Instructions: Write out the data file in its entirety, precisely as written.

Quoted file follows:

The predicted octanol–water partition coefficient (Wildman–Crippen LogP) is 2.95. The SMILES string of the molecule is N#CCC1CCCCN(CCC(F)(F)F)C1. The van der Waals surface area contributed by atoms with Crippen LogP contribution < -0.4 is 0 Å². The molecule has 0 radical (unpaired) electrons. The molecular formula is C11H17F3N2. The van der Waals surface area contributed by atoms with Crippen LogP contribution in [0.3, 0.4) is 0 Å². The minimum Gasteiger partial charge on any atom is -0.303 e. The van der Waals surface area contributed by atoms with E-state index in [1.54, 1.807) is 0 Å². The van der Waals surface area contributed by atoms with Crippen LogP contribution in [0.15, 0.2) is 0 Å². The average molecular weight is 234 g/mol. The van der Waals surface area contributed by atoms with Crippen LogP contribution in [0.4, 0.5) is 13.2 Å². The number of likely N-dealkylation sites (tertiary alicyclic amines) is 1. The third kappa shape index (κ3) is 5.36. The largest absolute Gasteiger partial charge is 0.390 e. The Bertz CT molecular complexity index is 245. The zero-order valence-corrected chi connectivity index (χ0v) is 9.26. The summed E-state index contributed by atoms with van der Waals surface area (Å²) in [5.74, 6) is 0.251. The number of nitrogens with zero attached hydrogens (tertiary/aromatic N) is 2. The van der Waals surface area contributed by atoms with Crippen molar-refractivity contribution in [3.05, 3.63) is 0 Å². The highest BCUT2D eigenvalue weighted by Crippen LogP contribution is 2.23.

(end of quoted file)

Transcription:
The predicted octanol–water partition coefficient (Wildman–Crippen LogP) is 2.95. The SMILES string of the molecule is N#CCC1CCCCN(CCC(F)(F)F)C1. The van der Waals surface area contributed by atoms with Crippen LogP contribution < -0.4 is 0 Å². The molecule has 0 radical (unpaired) electrons. The molecular formula is C11H17F3N2. The van der Waals surface area contributed by atoms with Crippen LogP contribution in [0.3, 0.4) is 0 Å². The minimum Gasteiger partial charge on any atom is -0.303 e. The van der Waals surface area contributed by atoms with E-state index in [1.54, 1.807) is 0 Å². The van der Waals surface area contributed by atoms with Crippen LogP contribution in [0.15, 0.2) is 0 Å². The average molecular weight is 234 g/mol. The van der Waals surface area contributed by atoms with Crippen LogP contribution in [0.4, 0.5) is 13.2 Å². The number of likely N-dealkylation sites (tertiary alicyclic amines) is 1. The third kappa shape index (κ3) is 5.36. The largest absolute Gasteiger partial charge is 0.390 e. The Bertz CT molecular complexity index is 245. The zero-order valence-corrected chi connectivity index (χ0v) is 9.26. The summed E-state index contributed by atoms with van der Waals surface area (Å²) in [5.74, 6) is 0.251. The number of nitrogens with zero attached hydrogens (tertiary/aromatic N) is 2. The van der Waals surface area contributed by atoms with Crippen molar-refractivity contribution in [3.05, 3.63) is 0 Å². The highest BCUT2D eigenvalue weighted by Crippen LogP contribution is 2.23.